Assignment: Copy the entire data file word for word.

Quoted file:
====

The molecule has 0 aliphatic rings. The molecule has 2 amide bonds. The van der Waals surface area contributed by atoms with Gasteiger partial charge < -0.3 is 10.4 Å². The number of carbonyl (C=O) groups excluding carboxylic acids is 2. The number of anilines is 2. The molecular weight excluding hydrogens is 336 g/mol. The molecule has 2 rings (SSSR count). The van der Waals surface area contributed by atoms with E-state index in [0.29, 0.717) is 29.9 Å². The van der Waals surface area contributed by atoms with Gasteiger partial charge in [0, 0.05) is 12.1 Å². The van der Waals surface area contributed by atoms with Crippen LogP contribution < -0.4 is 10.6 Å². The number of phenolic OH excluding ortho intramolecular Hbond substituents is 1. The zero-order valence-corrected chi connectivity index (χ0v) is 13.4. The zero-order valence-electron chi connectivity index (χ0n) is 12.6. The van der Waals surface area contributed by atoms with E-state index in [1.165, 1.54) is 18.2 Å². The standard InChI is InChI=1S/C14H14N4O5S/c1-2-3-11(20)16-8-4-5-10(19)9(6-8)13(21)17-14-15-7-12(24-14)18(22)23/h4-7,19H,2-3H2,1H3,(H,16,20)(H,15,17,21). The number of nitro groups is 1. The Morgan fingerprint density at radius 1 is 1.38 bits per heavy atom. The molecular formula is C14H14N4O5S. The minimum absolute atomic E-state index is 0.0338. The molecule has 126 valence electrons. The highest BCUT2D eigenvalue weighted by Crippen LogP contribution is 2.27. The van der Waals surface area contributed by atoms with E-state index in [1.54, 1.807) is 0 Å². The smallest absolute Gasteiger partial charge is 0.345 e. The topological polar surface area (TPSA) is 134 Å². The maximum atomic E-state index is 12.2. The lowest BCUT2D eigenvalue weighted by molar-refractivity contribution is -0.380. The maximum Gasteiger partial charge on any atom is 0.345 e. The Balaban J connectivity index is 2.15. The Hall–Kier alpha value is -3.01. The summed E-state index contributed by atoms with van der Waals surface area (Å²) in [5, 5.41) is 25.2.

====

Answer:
The molecule has 0 aliphatic rings. The molecule has 2 amide bonds. The van der Waals surface area contributed by atoms with Gasteiger partial charge < -0.3 is 10.4 Å². The number of carbonyl (C=O) groups excluding carboxylic acids is 2. The number of anilines is 2. The molecular weight excluding hydrogens is 336 g/mol. The molecule has 2 rings (SSSR count). The van der Waals surface area contributed by atoms with E-state index in [0.29, 0.717) is 29.9 Å². The van der Waals surface area contributed by atoms with Gasteiger partial charge in [0, 0.05) is 12.1 Å². The van der Waals surface area contributed by atoms with Crippen LogP contribution < -0.4 is 10.6 Å². The number of phenolic OH excluding ortho intramolecular Hbond substituents is 1. The zero-order valence-corrected chi connectivity index (χ0v) is 13.4. The zero-order valence-electron chi connectivity index (χ0n) is 12.6. The van der Waals surface area contributed by atoms with E-state index in [1.165, 1.54) is 18.2 Å². The standard InChI is InChI=1S/C14H14N4O5S/c1-2-3-11(20)16-8-4-5-10(19)9(6-8)13(21)17-14-15-7-12(24-14)18(22)23/h4-7,19H,2-3H2,1H3,(H,16,20)(H,15,17,21). The number of nitro groups is 1. The Morgan fingerprint density at radius 1 is 1.38 bits per heavy atom. The molecular formula is C14H14N4O5S. The minimum absolute atomic E-state index is 0.0338. The molecule has 126 valence electrons. The highest BCUT2D eigenvalue weighted by Crippen LogP contribution is 2.27. The van der Waals surface area contributed by atoms with E-state index in [1.54, 1.807) is 0 Å². The smallest absolute Gasteiger partial charge is 0.345 e. The topological polar surface area (TPSA) is 134 Å². The maximum atomic E-state index is 12.2. The lowest BCUT2D eigenvalue weighted by molar-refractivity contribution is -0.380. The maximum Gasteiger partial charge on any atom is 0.345 e. The Balaban J connectivity index is 2.15. The Hall–Kier alpha value is -3.01. The summed E-state index contributed by atoms with van der Waals surface area (Å²) in [5, 5.41) is 25.2.